view of garden with magnolia trees and bulbs in bloom

A Breath of Spring

Spring has just begun to creep out from under the stones where it lay hidden during a bitterly cold St. Louis winter. Nature announces the arrival of spring in St. Louis in spectacular fashion. The trees explode with color, and the hidden potential of daffodils and other bulbs burst from the ground. While most people are waiting for the brush of green to reappear across the landscape, I chose early April to visit the Missouri Botanical Garden. It’s still too early for the roses or the lily ponds, or for so much of what I remember loving about the garden, but that’s not to say it was without its special charm. Plus let’s not forget the amazing greenhouses that breathe life all winter long.

maroon bluebonnets

Attack of the Rebel Bluebonnets

There’s a big brouhaha over at the University of Texas at Austin. Apparently there’s some maroon bluebonnets popping up in raised beds near the UT Tower. The outrage! See, these flowers were developed by dastardly scientists over at Texas A&M through selective breeding and hybridization, creating a pink version of the ubiquitous bluebonnets that blanket the city of Austin in the spring. Some have demanded nothing short of utter anihilation of the traitorous maroon bluebonnets, and are suspecting that it was a prank by Aggies to undermine the bluebonnet patches on the campus. According to a post on the UT Austin Tumblr site, no one is planning to destroy the wicked pink blossoms: “UT Austin has no immediate or official plans to pull up the Aggie-colored wildflowers.” That’s good news. As it turns out, the location for at least some of these despicable rival colors is the Tower gardens. And those gardens owe their very existence to… ME. Back in 2009 the … Read more…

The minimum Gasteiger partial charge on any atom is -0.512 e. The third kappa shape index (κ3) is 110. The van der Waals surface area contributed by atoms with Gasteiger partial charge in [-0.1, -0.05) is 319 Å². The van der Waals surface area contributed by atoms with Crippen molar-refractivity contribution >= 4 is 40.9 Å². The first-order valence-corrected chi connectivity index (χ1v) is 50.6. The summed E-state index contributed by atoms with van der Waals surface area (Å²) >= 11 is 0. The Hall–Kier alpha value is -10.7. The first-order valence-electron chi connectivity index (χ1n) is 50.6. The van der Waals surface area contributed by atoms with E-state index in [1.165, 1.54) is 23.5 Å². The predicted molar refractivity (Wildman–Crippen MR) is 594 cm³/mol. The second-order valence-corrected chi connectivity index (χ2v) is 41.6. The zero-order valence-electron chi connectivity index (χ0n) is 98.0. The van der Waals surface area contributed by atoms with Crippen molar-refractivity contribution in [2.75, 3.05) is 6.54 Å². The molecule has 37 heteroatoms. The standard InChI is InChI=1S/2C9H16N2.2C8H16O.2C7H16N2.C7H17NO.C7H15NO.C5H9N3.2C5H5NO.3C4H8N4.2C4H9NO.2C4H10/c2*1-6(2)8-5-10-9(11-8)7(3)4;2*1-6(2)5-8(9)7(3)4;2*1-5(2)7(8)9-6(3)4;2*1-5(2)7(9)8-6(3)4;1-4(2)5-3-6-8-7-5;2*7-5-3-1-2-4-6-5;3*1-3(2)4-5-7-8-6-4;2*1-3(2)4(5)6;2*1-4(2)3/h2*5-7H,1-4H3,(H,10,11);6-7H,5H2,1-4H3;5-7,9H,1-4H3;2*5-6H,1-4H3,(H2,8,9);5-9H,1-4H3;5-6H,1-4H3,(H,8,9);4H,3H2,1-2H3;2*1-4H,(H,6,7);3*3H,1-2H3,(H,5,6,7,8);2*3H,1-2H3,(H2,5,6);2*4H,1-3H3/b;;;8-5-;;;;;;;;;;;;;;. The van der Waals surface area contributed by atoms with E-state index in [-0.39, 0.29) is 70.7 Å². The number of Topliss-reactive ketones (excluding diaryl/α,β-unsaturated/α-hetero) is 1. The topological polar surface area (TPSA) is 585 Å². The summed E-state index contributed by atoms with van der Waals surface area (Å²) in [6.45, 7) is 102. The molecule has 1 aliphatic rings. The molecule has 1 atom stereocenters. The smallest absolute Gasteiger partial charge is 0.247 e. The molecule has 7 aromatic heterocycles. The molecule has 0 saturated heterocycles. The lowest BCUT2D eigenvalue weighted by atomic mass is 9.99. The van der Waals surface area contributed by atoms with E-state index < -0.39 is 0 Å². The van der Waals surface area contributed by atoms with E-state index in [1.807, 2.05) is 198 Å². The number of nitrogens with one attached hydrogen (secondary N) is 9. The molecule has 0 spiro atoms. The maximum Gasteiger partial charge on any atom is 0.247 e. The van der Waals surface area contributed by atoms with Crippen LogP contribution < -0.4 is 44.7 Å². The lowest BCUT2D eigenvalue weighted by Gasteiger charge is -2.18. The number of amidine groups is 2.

Visit to the Lan Su Chinese Garden in Portland

In March 2014 I was fortunate to visit the Lan Su Chinese Garden in Portland, Oregon. Having visited the Dr. Sun Yat-Sen Classical Chinese Garden in Vancouver back in November (photos), I was excited to see another one. We were exceptionally fortunate this time because everything was in bloom, especially the camellias.

My UT Garden

A woman with an idea. That was me in November, 2009. At the University of Texas at Austin, they had launched a new platform to solicit feedback and ideas from the University community. On the day it launched, I happened to walk by two large raised beds, filled with autumn flowers, that were being dug up so that Landscape Services could replant them with winter-hardy annuals. It was a ritual the University had engaged in as long as I had worked here, and I was fed up. It seemed like such a waste of time not to mention a really bad gardening practice, to plant flowers that are not native and can barely make it through a season, only to replace them seasonally with other flowers that could only squeak through the next season. So I tossed a suggestion to the Ideas of Texas, and they liked it. President Powers even featured the idea on his blog Tower Talk! In … Read more…